David Anderson, a professor of African politics at Oxford University, shared his take on the current crisis in the country with Sunday's Zaman readers. He noted that the country's transitional government, which has been in place since a coup d'état earlier this year, is not effective and rebels of various groups active in the north of the country should be demilitarized, most likely with international support for the Malian military to restore order in the country.
From the 13th to the 17th century the African nation was a focal point of Islamic teachings. The northern city of Timbuktu played a pivotal role in spreading Islam in West Africa. However, once the French colonized this African nation in the 17th century, the cultural ethos of Mali seemed to disappear, being replaced by an ardent need to assimilate the “indigenous” population. As is the general rule, colonialism cost Mali most of its resources, which subsequently led to the formation of unruly militant groups in Mali, such as Ansar Dine, which has been destroying Muslim shrines one after another, arguing that they are “idolatrous and un-Islamic.”
Anderson explains that the military has been the main force in Mali's politics since its independence from France in the 1960s. Although the military is reasonably well trained, it has been unable to suppress the rebellion in northern Mali which has been going on for many ears. “[The rebellion] has flared up whenever additional resources become available -- more arms -- or the weakness of the government in Bamako presents opportunities that can be exploited. At present, both factors have come together,” Anderson explained of the current situation.
Following the military coup that took place in April of this year, the situation in the country has been “very tense.” The government is far from being effective. Anderson stated: “The original plotters have been challenged by a counter-coup, and even those forces thought to be loyal to the elected government have now joined in the unrest, making demands of their own. The transitional government seems to have little effective authority. In effect, there is no longer a civilian government of any kind. The military are competing amongst themselves for the right to rule Mali, and that right will be won by force of arms.”
“Army factions now call the shots, in every possible sense. The rule of law has broken down, and large swathes of the north -- including the entire principal towns, not least the historic centers of Gao and Timbuktu -- are in rebel hands,” Anderson noted.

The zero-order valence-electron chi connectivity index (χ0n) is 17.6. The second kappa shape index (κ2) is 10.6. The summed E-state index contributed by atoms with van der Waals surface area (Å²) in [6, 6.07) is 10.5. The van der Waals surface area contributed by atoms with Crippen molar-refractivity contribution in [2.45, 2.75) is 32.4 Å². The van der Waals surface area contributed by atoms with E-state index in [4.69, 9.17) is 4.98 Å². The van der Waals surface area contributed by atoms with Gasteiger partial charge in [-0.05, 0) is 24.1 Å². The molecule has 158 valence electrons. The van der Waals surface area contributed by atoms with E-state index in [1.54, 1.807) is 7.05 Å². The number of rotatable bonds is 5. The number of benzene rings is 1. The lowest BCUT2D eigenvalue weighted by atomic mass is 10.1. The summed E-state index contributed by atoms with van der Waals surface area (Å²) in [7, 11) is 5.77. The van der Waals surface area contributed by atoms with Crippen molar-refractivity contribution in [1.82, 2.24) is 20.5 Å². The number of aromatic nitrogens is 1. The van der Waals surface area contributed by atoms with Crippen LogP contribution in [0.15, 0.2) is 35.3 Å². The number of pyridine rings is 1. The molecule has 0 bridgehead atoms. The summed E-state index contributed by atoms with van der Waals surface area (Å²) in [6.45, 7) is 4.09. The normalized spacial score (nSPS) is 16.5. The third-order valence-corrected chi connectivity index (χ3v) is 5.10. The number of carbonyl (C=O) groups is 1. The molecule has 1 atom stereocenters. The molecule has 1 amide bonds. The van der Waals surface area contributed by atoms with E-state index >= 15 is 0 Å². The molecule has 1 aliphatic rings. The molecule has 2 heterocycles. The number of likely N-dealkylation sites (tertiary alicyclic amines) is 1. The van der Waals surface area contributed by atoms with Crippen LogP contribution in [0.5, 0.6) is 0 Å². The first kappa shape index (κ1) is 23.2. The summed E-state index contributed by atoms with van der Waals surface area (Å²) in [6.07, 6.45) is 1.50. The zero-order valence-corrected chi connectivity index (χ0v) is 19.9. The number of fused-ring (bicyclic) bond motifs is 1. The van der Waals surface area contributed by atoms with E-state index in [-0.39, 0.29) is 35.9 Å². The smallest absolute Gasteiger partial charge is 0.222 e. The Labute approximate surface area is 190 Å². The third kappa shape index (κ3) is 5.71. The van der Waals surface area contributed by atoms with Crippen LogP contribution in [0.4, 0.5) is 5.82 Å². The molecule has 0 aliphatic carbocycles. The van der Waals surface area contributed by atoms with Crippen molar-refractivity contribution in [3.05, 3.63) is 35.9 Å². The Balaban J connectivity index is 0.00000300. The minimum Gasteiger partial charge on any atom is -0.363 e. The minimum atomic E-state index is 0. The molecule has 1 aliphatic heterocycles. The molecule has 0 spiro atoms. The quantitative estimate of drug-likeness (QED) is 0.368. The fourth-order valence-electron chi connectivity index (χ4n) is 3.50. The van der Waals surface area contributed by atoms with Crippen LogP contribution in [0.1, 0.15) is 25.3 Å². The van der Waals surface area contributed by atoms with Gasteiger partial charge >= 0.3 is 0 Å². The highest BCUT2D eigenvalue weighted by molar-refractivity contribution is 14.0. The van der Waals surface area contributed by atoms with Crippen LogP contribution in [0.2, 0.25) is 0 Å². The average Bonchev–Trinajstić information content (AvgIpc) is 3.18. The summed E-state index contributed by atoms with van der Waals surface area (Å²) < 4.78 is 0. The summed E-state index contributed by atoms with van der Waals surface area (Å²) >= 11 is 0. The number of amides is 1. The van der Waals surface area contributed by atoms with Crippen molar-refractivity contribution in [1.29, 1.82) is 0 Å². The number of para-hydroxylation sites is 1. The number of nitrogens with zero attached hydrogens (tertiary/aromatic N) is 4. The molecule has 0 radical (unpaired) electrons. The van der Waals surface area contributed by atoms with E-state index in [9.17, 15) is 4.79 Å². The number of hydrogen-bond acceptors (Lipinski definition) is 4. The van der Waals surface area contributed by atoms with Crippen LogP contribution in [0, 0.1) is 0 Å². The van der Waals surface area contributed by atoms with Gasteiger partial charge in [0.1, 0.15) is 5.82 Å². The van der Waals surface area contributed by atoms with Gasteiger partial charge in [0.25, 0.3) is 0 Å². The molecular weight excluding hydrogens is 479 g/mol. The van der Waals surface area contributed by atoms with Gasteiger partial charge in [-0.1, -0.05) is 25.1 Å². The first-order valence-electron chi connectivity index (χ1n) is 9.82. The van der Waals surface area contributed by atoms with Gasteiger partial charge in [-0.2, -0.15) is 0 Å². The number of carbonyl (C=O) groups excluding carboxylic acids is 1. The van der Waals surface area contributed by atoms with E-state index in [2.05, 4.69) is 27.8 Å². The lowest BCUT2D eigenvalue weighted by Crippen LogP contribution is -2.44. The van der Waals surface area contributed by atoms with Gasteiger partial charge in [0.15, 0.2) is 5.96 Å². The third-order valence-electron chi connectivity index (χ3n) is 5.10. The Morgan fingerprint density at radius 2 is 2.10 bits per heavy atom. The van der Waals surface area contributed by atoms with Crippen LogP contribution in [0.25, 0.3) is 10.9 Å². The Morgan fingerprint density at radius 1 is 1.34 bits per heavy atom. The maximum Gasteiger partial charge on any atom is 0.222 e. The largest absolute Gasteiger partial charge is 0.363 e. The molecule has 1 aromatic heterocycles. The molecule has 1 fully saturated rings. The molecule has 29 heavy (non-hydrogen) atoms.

He noted that Mali's neighbors are increasingly concerned that the disorder will spill over the border, and the Economic Community of West African States (ECOWAS) is considering an intervention, although African states would prefer a UN intervention. Even though he admits that an intervention would restore “a semblance of order,” Anderson notes it would not end the problem. “So long as there remains a broader Tuareg [a traditionally nomadic people spread across the Sahara Desert] demand for secession, then this problem is not going to go away.”
Ansar Dine, which is one of several factions supporting the rebellion against Bamako, aims to assert a more conventional Islamic authority in the north, says Anderson. “Ansar Dine is also believed to have links with al-Qaeda in the Maghreb, and it has been widely reported that Salafist jihadists are among their ranks,” he added. However, in addition to its ideological goal of Shariah law, Ansar Dine is part of “a long tradition of mercenary militia activity in this region,” Anderson explained.
But why are they attacking World Heritage Sites? Anderson says there has always been a debate within Islam in West Africa about the place of shrines and saints in religious observance. “In addition, it is important to remember that these sites represent a connection with the West and the wider world through the recognition that has been given by UNESCO in its designation of the World Heritage mark. Timbuktu and its mosques can thus be presented as a symbol of Western influence in the region, as an entry point for tourism and for American capitalism and imperialism to enter the region and pollute its Islamic practices. This rather simplistic political interpretation appears to also have driven the assault on the tombs and shrines.”
To restore order in the country, Anderson says, a legitimate and non-military, but effective, government must be restored in Bamako. “Without this, no possible solution can be devised. Leadership, to this end, must come from within Mali -- it cannot be imposed by outside intervention, no matter how friendly or well-intended that intervention might be. The Malian military must be persuaded to return to its barracks and, instead of fighting its own people, turn its attention to restoring order and the rule of law in the troubled North. But this does not look likely to happen anytime soon, and we may be entering a protracted period when Mali will be ranked as a failed state, with all of the problems that suggests.”
Another key issue that needs to be tackled is demilitarizing the country's North. “Mali's regional neighbors may have a role to play. The rebellion must be settled, whether by negotiation or by force. Splits among the rebels now make it more likely that a settlement of some kind can be made with the Tuareg secessionists, and this might then isolate the Salafist jihadists. That would be a good first step. After that, it is to be hoped that the Malian army can restore order, but it seems more likely that an international force of some kind may be needed to keep the peace.”
However, neither of these issues is easy to resolve, Anderson notes, saying, “We are in for a long period of trouble and concern in Mali, which in turn will mean destabilization and trouble for the Sahel [a region between the Sahara Desert and the south of Africa] as a whole.”